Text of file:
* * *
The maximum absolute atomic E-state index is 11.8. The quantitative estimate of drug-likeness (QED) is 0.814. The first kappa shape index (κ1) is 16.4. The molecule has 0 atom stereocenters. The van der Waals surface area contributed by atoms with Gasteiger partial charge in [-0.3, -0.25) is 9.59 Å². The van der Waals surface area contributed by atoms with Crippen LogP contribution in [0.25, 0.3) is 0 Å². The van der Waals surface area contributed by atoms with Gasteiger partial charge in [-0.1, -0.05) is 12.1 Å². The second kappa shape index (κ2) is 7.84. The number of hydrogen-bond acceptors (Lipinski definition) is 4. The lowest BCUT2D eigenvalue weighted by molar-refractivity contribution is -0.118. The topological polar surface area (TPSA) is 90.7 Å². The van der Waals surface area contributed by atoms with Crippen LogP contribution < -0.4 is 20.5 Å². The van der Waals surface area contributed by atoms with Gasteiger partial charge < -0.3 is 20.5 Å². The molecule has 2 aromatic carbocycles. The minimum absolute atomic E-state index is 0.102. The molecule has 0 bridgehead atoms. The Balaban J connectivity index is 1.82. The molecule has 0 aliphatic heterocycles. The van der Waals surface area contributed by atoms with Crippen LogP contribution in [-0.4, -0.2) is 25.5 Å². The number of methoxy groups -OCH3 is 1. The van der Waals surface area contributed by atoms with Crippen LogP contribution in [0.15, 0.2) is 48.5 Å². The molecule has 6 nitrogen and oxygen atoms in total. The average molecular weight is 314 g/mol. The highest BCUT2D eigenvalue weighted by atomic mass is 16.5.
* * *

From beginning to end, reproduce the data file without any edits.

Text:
The maximum absolute atomic E-state index is 11.8. The quantitative estimate of drug-likeness (QED) is 0.814. The first kappa shape index (κ1) is 16.4. The molecule has 0 atom stereocenters. The van der Waals surface area contributed by atoms with Gasteiger partial charge in [-0.3, -0.25) is 9.59 Å². The van der Waals surface area contributed by atoms with Crippen LogP contribution in [0.25, 0.3) is 0 Å². The van der Waals surface area contributed by atoms with Gasteiger partial charge in [-0.1, -0.05) is 12.1 Å². The second kappa shape index (κ2) is 7.84. The number of hydrogen-bond acceptors (Lipinski definition) is 4. The lowest BCUT2D eigenvalue weighted by molar-refractivity contribution is -0.118. The topological polar surface area (TPSA) is 90.7 Å². The van der Waals surface area contributed by atoms with Crippen LogP contribution < -0.4 is 20.5 Å². The van der Waals surface area contributed by atoms with Gasteiger partial charge < -0.3 is 20.5 Å². The molecule has 2 aromatic carbocycles. The minimum absolute atomic E-state index is 0.102. The molecule has 0 bridgehead atoms. The Balaban J connectivity index is 1.82. The molecule has 0 aliphatic heterocycles. The van der Waals surface area contributed by atoms with Crippen LogP contribution in [-0.4, -0.2) is 25.5 Å². The number of methoxy groups -OCH3 is 1. The van der Waals surface area contributed by atoms with Crippen LogP contribution in [0.15, 0.2) is 48.5 Å². The molecule has 6 nitrogen and oxygen atoms in total. The average molecular weight is 314 g/mol. The highest BCUT2D eigenvalue weighted by atomic mass is 16.5.